The International Criminal Police Organisation in collaboration with the Economic and Financial Crimes Commission apprehended three Nigerians for internet fraud.
The INTERPOL-led sting operation codenamed “Killer Bee” aided the arrest of the suspects simultaneously in Ajegunle, a suburb of Lagos State and in Benin City, Edo State capital.
The Nigerian sting operation involved INTERPOL’s General Secretariat headquarters and National Central Bureaus and law enforcement agencies in 11 countries across Southeast Asia.
The suspects' arrest came after an INTERPOL Cyber Report linked a suspected Nigerian fraud syndicate operating from the West Coast of Africa to the usage of the Agent Tesla harmful Remote Access Trojan.
It is believed that the men utilized the malicious Remote Access Trojan to redirect financial transactions and collect private online connection information from business organizations, including oil and gas firms in South East Asia, the Middle East, and North Africa.
As stated by the spokesman for the Economic and Financial Crimes Commission, Mr. Wilson Uwujaren,the suspects were arrested in a sting operation conducted simultaneously in a Lagos suburb called Ajegunle and in Benin City, Edo State capital.
One of the scammers, Hendrix Omorume has been charged with three counts of serious financial fraud and has been convicted and sentenced to one-year imprisonment while the trial of the remaining defendants continues.
The three men, aged between 31 and 38, were each arrested in possession of fake documents, including fraudulent invoices and forged official letters.
“Through its global police network and constant monitoring of cyberspace, INTERPOL had the globally sourced intelligence needed to alert Nigeria to a serious security threat where millions could have been lost without swift police action,” said INTERPOL’s Director of Cybercrime, Craig Jones.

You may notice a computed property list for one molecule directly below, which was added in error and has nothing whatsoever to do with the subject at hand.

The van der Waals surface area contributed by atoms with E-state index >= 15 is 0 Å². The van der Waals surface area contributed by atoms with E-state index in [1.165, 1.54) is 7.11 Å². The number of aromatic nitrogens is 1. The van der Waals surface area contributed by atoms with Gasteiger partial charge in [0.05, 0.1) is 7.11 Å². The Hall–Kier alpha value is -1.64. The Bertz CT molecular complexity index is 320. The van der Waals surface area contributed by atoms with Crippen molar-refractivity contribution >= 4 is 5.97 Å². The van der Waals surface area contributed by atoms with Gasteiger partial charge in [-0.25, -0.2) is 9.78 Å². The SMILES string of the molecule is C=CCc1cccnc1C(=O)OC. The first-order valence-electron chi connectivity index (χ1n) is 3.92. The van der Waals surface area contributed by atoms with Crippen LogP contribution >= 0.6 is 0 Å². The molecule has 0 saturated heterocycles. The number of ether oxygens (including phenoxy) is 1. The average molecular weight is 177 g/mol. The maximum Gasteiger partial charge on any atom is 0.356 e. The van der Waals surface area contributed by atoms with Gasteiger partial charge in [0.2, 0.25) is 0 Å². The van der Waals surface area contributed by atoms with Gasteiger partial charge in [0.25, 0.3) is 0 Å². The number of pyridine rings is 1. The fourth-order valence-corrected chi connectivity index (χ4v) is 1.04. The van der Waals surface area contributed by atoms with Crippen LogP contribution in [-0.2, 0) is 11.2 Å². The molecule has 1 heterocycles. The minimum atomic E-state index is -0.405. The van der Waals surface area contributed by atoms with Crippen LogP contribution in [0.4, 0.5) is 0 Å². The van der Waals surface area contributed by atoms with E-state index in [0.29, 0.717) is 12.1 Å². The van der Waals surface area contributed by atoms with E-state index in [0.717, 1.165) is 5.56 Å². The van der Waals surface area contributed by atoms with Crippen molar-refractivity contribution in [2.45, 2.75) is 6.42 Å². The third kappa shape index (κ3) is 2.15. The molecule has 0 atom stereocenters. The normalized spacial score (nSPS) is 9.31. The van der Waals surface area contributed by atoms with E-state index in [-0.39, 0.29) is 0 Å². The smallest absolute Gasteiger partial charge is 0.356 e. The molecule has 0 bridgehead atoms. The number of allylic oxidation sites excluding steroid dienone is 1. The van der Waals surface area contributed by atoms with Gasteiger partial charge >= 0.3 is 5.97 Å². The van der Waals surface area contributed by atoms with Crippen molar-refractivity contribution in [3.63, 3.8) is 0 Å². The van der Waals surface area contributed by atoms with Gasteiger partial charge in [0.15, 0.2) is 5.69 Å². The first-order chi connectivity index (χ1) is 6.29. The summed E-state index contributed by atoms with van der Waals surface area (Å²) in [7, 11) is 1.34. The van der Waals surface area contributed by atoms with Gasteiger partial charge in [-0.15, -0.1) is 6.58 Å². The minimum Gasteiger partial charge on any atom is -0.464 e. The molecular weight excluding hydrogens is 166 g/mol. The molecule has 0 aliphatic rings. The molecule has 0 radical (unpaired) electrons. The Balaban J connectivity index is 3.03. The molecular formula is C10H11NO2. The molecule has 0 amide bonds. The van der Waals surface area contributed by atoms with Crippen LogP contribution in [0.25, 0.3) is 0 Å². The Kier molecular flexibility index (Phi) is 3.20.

“Further arrests and prosecutions are foreseen across the world as intelligence continues to come in and investigations unfold,” added Mr Jones.
INTERPOL assisted in examining the laptops and mobile phones seized by EFCC during the arrests, helping to confirm the systematic use of “Agent Tesla” malware to access business computers and divert monetary transactions to their own accounts.
“Cybercrime is spreading at a fast pace, with new trends constantly emerging. Through operations like Killer Bee, INTERPOL supports EFCC in keeping pace with new technologies and understanding the possibilities they create for criminals and how they can be used as tools for fighting cybercrime,” said EFCC’s Director of Operations, Abdulkarim Chukkol.
“The enforcement actions led by Nigeria and coordinated with INTERPOL send a clear message that cybercrime will have serious repercussions for those involved in business email compromise fraud, particularly in Nigeria,” Chukkol added.
Operation Killer Bee is led by the ASEAN Cybercrime Operations Desk, which is funded by the Japan-ASEAN Integration Fund 2.0 and supported by the Singapore Government.
INTERPOL’s Cybercrime Directorate initiated the operation based on intelligence received from a private-sector partner, Trend Micro, under the Gateway framework, about the emergence and usage of “Agent Tesla” malware.
Operational partners included Brunei, Cambodia, Indonesia, Laos, Malaysia, Myanmar, Nigeria, Philippines, Singapore, Thailand and Vietnam.